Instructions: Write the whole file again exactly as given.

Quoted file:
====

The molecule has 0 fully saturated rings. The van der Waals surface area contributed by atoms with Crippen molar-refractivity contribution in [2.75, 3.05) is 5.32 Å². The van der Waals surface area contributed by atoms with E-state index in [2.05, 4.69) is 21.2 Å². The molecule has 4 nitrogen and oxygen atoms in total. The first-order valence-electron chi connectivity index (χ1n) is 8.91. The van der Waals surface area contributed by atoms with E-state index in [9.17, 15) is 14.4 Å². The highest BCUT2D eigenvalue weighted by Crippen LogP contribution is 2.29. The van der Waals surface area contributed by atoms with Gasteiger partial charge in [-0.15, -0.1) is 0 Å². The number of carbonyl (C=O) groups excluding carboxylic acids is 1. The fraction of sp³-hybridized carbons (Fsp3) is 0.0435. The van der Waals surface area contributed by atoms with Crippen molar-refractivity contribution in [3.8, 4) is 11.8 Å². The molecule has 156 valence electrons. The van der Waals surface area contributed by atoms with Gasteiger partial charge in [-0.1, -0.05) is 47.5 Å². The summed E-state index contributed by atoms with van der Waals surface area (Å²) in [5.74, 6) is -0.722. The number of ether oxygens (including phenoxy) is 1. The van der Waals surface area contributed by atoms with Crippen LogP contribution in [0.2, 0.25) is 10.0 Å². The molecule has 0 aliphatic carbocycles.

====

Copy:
The molecule has 0 fully saturated rings. The van der Waals surface area contributed by atoms with Crippen molar-refractivity contribution in [2.75, 3.05) is 5.32 Å². The van der Waals surface area contributed by atoms with E-state index in [2.05, 4.69) is 21.2 Å². The molecule has 4 nitrogen and oxygen atoms in total. The first-order valence-electron chi connectivity index (χ1n) is 8.91. The van der Waals surface area contributed by atoms with E-state index in [9.17, 15) is 14.4 Å². The highest BCUT2D eigenvalue weighted by Crippen LogP contribution is 2.29. The van der Waals surface area contributed by atoms with Gasteiger partial charge in [-0.15, -0.1) is 0 Å². The number of carbonyl (C=O) groups excluding carboxylic acids is 1. The fraction of sp³-hybridized carbons (Fsp3) is 0.0435. The van der Waals surface area contributed by atoms with Crippen molar-refractivity contribution in [3.8, 4) is 11.8 Å². The molecule has 156 valence electrons. The van der Waals surface area contributed by atoms with Gasteiger partial charge in [-0.1, -0.05) is 47.5 Å². The summed E-state index contributed by atoms with van der Waals surface area (Å²) in [5.74, 6) is -0.722. The number of ether oxygens (including phenoxy) is 1. The van der Waals surface area contributed by atoms with Crippen LogP contribution in [0.2, 0.25) is 10.0 Å². The molecule has 0 aliphatic carbocycles.